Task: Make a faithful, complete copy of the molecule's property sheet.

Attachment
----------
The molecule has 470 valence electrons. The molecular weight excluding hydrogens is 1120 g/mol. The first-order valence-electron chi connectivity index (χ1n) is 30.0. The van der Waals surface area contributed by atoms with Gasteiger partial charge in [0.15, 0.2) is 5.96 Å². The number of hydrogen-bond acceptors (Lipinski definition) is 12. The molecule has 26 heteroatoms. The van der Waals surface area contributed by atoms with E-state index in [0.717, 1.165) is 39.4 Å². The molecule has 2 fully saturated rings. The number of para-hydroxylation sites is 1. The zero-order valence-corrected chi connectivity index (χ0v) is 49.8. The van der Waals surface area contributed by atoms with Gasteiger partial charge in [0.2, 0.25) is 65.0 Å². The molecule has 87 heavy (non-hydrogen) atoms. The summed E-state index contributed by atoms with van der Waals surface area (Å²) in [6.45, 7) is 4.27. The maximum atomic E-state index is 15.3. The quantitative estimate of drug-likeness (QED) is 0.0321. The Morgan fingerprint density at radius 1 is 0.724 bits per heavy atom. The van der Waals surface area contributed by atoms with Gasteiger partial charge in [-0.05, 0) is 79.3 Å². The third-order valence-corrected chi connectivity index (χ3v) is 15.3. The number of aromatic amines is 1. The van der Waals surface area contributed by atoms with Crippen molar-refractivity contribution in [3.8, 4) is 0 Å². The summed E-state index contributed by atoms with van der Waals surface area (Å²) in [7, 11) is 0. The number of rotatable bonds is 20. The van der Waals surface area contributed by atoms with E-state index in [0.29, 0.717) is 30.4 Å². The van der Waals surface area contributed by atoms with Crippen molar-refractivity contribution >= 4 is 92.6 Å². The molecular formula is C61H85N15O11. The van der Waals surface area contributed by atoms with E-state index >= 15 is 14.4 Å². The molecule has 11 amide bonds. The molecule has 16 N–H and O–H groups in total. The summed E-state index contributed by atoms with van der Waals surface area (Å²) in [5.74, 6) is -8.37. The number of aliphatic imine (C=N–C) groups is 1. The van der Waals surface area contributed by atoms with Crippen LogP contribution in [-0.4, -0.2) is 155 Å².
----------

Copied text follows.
The molecule has 470 valence electrons. The molecular weight excluding hydrogens is 1120 g/mol. The first-order valence-electron chi connectivity index (χ1n) is 30.0. The van der Waals surface area contributed by atoms with Gasteiger partial charge in [0.15, 0.2) is 5.96 Å². The number of hydrogen-bond acceptors (Lipinski definition) is 12. The molecule has 26 heteroatoms. The van der Waals surface area contributed by atoms with E-state index in [0.717, 1.165) is 39.4 Å². The molecule has 2 fully saturated rings. The number of para-hydroxylation sites is 1. The zero-order valence-corrected chi connectivity index (χ0v) is 49.8. The van der Waals surface area contributed by atoms with Gasteiger partial charge in [0.2, 0.25) is 65.0 Å². The molecule has 87 heavy (non-hydrogen) atoms. The summed E-state index contributed by atoms with van der Waals surface area (Å²) in [6.45, 7) is 4.27. The maximum atomic E-state index is 15.3. The quantitative estimate of drug-likeness (QED) is 0.0321. The Morgan fingerprint density at radius 1 is 0.724 bits per heavy atom. The van der Waals surface area contributed by atoms with Gasteiger partial charge in [-0.05, 0) is 79.3 Å². The third-order valence-corrected chi connectivity index (χ3v) is 15.3. The number of aromatic amines is 1. The van der Waals surface area contributed by atoms with Crippen molar-refractivity contribution in [3.8, 4) is 0 Å². The summed E-state index contributed by atoms with van der Waals surface area (Å²) in [7, 11) is 0. The number of rotatable bonds is 20. The van der Waals surface area contributed by atoms with E-state index in [0.29, 0.717) is 30.4 Å². The van der Waals surface area contributed by atoms with Crippen molar-refractivity contribution >= 4 is 92.6 Å². The molecular formula is C61H85N15O11. The van der Waals surface area contributed by atoms with E-state index >= 15 is 14.4 Å². The molecule has 11 amide bonds. The molecule has 16 N–H and O–H groups in total. The summed E-state index contributed by atoms with van der Waals surface area (Å²) in [5.74, 6) is -8.37. The number of aliphatic imine (C=N–C) groups is 1. The van der Waals surface area contributed by atoms with Crippen LogP contribution in [-0.4, -0.2) is 155 Å².